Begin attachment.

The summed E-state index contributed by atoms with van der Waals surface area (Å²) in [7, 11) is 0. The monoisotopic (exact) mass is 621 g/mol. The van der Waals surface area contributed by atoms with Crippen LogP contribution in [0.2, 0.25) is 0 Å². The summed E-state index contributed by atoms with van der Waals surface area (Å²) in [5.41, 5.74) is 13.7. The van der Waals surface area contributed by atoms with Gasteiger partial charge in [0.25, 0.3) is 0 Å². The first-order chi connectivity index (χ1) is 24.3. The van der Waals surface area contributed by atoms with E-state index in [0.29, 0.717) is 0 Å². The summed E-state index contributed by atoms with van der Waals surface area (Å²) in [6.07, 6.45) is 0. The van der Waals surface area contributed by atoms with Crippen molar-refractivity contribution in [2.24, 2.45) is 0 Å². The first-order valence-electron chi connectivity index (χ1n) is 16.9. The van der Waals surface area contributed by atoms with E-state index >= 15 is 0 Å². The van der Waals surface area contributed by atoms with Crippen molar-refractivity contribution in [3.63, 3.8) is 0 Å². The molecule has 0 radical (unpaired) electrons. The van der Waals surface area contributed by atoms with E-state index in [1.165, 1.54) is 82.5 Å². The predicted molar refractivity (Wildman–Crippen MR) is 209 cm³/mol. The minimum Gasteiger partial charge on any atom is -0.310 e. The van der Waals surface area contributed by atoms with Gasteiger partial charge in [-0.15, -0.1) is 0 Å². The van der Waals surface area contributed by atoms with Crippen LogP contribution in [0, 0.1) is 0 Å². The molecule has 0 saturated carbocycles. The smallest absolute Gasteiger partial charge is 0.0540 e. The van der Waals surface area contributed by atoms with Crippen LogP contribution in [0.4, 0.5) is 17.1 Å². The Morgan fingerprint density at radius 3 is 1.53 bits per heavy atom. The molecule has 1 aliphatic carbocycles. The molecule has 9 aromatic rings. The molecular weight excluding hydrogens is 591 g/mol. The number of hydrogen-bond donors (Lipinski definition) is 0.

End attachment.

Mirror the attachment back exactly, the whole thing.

The summed E-state index contributed by atoms with van der Waals surface area (Å²) in [7, 11) is 0. The monoisotopic (exact) mass is 621 g/mol. The van der Waals surface area contributed by atoms with Crippen LogP contribution in [0.2, 0.25) is 0 Å². The summed E-state index contributed by atoms with van der Waals surface area (Å²) in [5.41, 5.74) is 13.7. The van der Waals surface area contributed by atoms with Gasteiger partial charge in [0.25, 0.3) is 0 Å². The first-order chi connectivity index (χ1) is 24.3. The van der Waals surface area contributed by atoms with E-state index in [0.29, 0.717) is 0 Å². The summed E-state index contributed by atoms with van der Waals surface area (Å²) in [6.07, 6.45) is 0. The van der Waals surface area contributed by atoms with Crippen molar-refractivity contribution in [2.24, 2.45) is 0 Å². The first-order valence-electron chi connectivity index (χ1n) is 16.9. The van der Waals surface area contributed by atoms with E-state index >= 15 is 0 Å². The van der Waals surface area contributed by atoms with Crippen molar-refractivity contribution in [3.63, 3.8) is 0 Å². The molecule has 0 radical (unpaired) electrons. The van der Waals surface area contributed by atoms with E-state index in [1.165, 1.54) is 82.5 Å². The predicted molar refractivity (Wildman–Crippen MR) is 209 cm³/mol. The minimum Gasteiger partial charge on any atom is -0.310 e. The van der Waals surface area contributed by atoms with Gasteiger partial charge in [-0.15, -0.1) is 0 Å². The van der Waals surface area contributed by atoms with Crippen LogP contribution in [0, 0.1) is 0 Å². The molecule has 0 saturated carbocycles. The smallest absolute Gasteiger partial charge is 0.0540 e. The van der Waals surface area contributed by atoms with Crippen LogP contribution in [0.4, 0.5) is 17.1 Å². The Morgan fingerprint density at radius 3 is 1.53 bits per heavy atom. The molecule has 1 aliphatic carbocycles. The molecule has 9 aromatic rings. The molecular weight excluding hydrogens is 591 g/mol. The number of hydrogen-bond donors (Lipinski definition) is 0.